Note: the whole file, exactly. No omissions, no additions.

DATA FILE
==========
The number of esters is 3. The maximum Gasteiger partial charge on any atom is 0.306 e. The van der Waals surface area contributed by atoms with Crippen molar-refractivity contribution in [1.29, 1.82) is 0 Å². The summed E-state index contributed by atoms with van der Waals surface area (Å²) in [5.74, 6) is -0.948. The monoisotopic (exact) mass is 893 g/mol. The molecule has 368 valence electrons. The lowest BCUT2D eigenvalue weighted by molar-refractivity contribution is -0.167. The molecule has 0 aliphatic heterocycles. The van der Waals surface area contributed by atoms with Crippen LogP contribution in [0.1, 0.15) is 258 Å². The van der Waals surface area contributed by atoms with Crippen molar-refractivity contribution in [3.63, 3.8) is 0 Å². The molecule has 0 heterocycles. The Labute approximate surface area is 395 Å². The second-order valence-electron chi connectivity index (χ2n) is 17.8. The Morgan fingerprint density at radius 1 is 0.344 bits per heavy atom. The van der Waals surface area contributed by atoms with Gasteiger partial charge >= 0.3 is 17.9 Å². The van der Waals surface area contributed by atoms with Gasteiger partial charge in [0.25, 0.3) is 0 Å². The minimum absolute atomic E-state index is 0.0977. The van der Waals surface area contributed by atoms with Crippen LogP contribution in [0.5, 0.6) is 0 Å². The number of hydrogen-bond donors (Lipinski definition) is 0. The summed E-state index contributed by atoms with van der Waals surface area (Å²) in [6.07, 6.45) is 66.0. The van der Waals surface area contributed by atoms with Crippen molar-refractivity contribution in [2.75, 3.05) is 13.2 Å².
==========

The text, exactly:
The number of esters is 3. The maximum Gasteiger partial charge on any atom is 0.306 e. The van der Waals surface area contributed by atoms with Crippen molar-refractivity contribution in [1.29, 1.82) is 0 Å². The summed E-state index contributed by atoms with van der Waals surface area (Å²) in [5.74, 6) is -0.948. The monoisotopic (exact) mass is 893 g/mol. The molecule has 368 valence electrons. The lowest BCUT2D eigenvalue weighted by molar-refractivity contribution is -0.167. The molecule has 0 aliphatic heterocycles. The van der Waals surface area contributed by atoms with Crippen LogP contribution in [0.1, 0.15) is 258 Å². The van der Waals surface area contributed by atoms with Crippen molar-refractivity contribution in [3.63, 3.8) is 0 Å². The molecule has 0 heterocycles. The Labute approximate surface area is 395 Å². The second-order valence-electron chi connectivity index (χ2n) is 17.8. The Morgan fingerprint density at radius 1 is 0.344 bits per heavy atom. The van der Waals surface area contributed by atoms with Gasteiger partial charge >= 0.3 is 17.9 Å². The van der Waals surface area contributed by atoms with Gasteiger partial charge in [0.25, 0.3) is 0 Å². The minimum absolute atomic E-state index is 0.0977. The van der Waals surface area contributed by atoms with Crippen LogP contribution in [0.5, 0.6) is 0 Å². The number of hydrogen-bond donors (Lipinski definition) is 0. The summed E-state index contributed by atoms with van der Waals surface area (Å²) in [6.07, 6.45) is 66.0. The van der Waals surface area contributed by atoms with Crippen molar-refractivity contribution in [2.75, 3.05) is 13.2 Å².